ride with the aunties
My aunts in the front seat, story-telling during the hour-plus trip to Bee Spring from Louisville.

I’ve learned that my father’s father was no prince. On a visit to my grandfather’s grave, a complete stranger approached me at the cemetery and told me that he still remembers when my grandfather got mad at his farm pig and sewed his eyes shut to punish him.

If a man sewed the eyes of a pig shut for disobedience, what do you think he’d do to his oldest son?

I learned that my father was a respected brother and loyal son to his mother. I learned that he was committed to evolving over his life time, and became a faithful husband to his final wife, an involved church member, and a gentler version of his former self to his younger children.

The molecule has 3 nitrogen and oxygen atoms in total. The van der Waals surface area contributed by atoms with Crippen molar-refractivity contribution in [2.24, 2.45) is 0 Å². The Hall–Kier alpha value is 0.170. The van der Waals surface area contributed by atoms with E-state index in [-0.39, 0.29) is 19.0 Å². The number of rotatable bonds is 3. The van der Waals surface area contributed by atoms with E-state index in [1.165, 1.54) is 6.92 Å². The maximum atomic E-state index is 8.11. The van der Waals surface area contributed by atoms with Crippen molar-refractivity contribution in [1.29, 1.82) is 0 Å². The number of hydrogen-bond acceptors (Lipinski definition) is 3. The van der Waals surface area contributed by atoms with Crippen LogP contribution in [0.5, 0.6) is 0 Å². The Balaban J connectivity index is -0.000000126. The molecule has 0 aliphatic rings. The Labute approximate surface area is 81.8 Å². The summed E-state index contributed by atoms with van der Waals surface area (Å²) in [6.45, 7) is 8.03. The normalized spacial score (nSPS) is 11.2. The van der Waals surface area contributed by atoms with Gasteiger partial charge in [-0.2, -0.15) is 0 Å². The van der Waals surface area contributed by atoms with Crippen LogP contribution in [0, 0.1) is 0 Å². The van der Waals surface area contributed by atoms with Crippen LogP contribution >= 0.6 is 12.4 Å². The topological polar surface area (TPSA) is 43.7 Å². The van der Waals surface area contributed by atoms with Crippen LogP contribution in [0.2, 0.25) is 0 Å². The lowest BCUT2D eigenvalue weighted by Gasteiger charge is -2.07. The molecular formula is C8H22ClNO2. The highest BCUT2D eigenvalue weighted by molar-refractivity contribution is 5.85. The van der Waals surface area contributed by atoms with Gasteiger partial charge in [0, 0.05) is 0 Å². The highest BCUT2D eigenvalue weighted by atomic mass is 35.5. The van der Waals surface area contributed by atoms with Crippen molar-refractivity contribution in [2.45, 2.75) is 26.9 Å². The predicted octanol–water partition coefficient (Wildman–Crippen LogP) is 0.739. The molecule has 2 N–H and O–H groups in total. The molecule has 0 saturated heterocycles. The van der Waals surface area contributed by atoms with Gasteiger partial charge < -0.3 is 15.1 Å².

We didn’t have much time together, but my dad left me a lot. I inherited his brown eyes and the ability to get a suntan in nanoseconds compared to my friends. I inherited a host of cousins and siblings and aunts and uncles. I’ve inherited dad’s quick temper, his dislike for holidays, and his belief in redemption.

I’ve got a few friends with missing loved ones who tell me they can’t relate to my need to connect with missing family. “Too much trouble. I’ve heard bad things about my missing family,” or “What good with knowing my missing family do me now that I’m grown?”

And while I can’t say it’s a good thing for every person to find their missing family members, I can say this; every time I return back to my small life in Alaska from visiting my dad’s side, I carry a little less baggage and bank a few more cherished memories with family.

My goal over the next couple of years is to connect with some of my mom’s extended family.

Who’s missing from your life? What’s stopping you from finding them? Leave a comment below.

Thanks always for dropping by.